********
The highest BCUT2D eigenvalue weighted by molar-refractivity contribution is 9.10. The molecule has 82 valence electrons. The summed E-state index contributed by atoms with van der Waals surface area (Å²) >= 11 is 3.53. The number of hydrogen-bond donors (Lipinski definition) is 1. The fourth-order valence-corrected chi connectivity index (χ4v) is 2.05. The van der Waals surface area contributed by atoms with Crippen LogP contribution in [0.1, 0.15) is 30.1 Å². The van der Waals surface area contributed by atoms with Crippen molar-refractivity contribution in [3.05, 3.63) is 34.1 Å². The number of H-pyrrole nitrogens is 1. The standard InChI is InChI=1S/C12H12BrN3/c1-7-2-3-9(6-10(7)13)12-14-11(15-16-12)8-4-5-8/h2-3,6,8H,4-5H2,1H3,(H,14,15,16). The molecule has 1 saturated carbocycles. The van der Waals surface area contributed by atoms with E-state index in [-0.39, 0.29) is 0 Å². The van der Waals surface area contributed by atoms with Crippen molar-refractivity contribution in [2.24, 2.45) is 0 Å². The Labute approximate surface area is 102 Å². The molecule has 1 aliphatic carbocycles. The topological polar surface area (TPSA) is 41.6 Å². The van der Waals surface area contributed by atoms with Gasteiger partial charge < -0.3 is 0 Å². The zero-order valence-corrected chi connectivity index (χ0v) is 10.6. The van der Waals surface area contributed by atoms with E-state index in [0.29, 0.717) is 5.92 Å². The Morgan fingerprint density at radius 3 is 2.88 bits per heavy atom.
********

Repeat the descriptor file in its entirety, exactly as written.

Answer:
The highest BCUT2D eigenvalue weighted by molar-refractivity contribution is 9.10. The molecule has 82 valence electrons. The summed E-state index contributed by atoms with van der Waals surface area (Å²) >= 11 is 3.53. The number of hydrogen-bond donors (Lipinski definition) is 1. The fourth-order valence-corrected chi connectivity index (χ4v) is 2.05. The van der Waals surface area contributed by atoms with Crippen LogP contribution in [0.1, 0.15) is 30.1 Å². The van der Waals surface area contributed by atoms with Crippen molar-refractivity contribution in [3.05, 3.63) is 34.1 Å². The number of H-pyrrole nitrogens is 1. The standard InChI is InChI=1S/C12H12BrN3/c1-7-2-3-9(6-10(7)13)12-14-11(15-16-12)8-4-5-8/h2-3,6,8H,4-5H2,1H3,(H,14,15,16). The molecule has 1 saturated carbocycles. The van der Waals surface area contributed by atoms with E-state index in [-0.39, 0.29) is 0 Å². The van der Waals surface area contributed by atoms with Crippen molar-refractivity contribution in [2.24, 2.45) is 0 Å². The Labute approximate surface area is 102 Å². The molecule has 1 aliphatic carbocycles. The topological polar surface area (TPSA) is 41.6 Å². The van der Waals surface area contributed by atoms with Gasteiger partial charge < -0.3 is 0 Å². The zero-order valence-corrected chi connectivity index (χ0v) is 10.6. The van der Waals surface area contributed by atoms with E-state index in [0.29, 0.717) is 5.92 Å². The Morgan fingerprint density at radius 3 is 2.88 bits per heavy atom.